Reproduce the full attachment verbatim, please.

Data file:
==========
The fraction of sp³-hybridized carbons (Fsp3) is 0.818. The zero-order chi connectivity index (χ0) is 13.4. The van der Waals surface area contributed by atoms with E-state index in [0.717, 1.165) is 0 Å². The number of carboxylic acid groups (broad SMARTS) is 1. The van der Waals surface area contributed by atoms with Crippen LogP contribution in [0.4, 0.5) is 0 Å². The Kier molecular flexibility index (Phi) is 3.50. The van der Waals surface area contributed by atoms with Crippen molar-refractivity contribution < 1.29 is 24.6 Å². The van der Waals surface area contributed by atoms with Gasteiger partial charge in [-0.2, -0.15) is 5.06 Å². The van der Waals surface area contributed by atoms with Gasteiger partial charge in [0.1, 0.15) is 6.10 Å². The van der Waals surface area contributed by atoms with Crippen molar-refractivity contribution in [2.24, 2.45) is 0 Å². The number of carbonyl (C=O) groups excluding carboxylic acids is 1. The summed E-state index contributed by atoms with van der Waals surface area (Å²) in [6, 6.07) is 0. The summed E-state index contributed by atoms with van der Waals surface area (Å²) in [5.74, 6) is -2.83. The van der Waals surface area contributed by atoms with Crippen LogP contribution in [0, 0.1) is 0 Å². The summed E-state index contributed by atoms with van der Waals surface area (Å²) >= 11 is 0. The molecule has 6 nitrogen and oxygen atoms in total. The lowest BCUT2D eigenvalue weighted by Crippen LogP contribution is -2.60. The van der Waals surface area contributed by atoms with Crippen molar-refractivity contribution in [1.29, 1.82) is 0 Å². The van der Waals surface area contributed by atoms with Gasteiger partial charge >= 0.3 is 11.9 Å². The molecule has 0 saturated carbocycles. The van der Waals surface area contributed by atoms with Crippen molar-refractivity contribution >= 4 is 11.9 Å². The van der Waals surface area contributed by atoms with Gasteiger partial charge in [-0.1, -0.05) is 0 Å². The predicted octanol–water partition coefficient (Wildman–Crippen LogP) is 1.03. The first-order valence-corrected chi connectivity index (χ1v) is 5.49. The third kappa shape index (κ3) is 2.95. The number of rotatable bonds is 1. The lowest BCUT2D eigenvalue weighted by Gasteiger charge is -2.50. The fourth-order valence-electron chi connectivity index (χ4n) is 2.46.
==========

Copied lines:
The fraction of sp³-hybridized carbons (Fsp3) is 0.818. The zero-order chi connectivity index (χ0) is 13.4. The van der Waals surface area contributed by atoms with E-state index in [0.717, 1.165) is 0 Å². The number of carboxylic acid groups (broad SMARTS) is 1. The van der Waals surface area contributed by atoms with Crippen LogP contribution in [0.4, 0.5) is 0 Å². The Kier molecular flexibility index (Phi) is 3.50. The van der Waals surface area contributed by atoms with Crippen molar-refractivity contribution < 1.29 is 24.6 Å². The van der Waals surface area contributed by atoms with Gasteiger partial charge in [-0.2, -0.15) is 5.06 Å². The van der Waals surface area contributed by atoms with Gasteiger partial charge in [0.1, 0.15) is 6.10 Å². The van der Waals surface area contributed by atoms with Crippen molar-refractivity contribution in [2.24, 2.45) is 0 Å². The number of carbonyl (C=O) groups excluding carboxylic acids is 1. The summed E-state index contributed by atoms with van der Waals surface area (Å²) in [6, 6.07) is 0. The summed E-state index contributed by atoms with van der Waals surface area (Å²) in [5.74, 6) is -2.83. The van der Waals surface area contributed by atoms with Crippen LogP contribution in [0, 0.1) is 0 Å². The summed E-state index contributed by atoms with van der Waals surface area (Å²) >= 11 is 0. The molecule has 6 nitrogen and oxygen atoms in total. The lowest BCUT2D eigenvalue weighted by Crippen LogP contribution is -2.60. The van der Waals surface area contributed by atoms with Crippen molar-refractivity contribution in [1.29, 1.82) is 0 Å². The van der Waals surface area contributed by atoms with Gasteiger partial charge >= 0.3 is 11.9 Å². The molecule has 0 saturated carbocycles. The van der Waals surface area contributed by atoms with Crippen molar-refractivity contribution >= 4 is 11.9 Å². The van der Waals surface area contributed by atoms with Gasteiger partial charge in [-0.1, -0.05) is 0 Å². The predicted octanol–water partition coefficient (Wildman–Crippen LogP) is 1.03. The first-order valence-corrected chi connectivity index (χ1v) is 5.49. The third kappa shape index (κ3) is 2.95. The number of rotatable bonds is 1. The lowest BCUT2D eigenvalue weighted by Gasteiger charge is -2.50. The fourth-order valence-electron chi connectivity index (χ4n) is 2.46.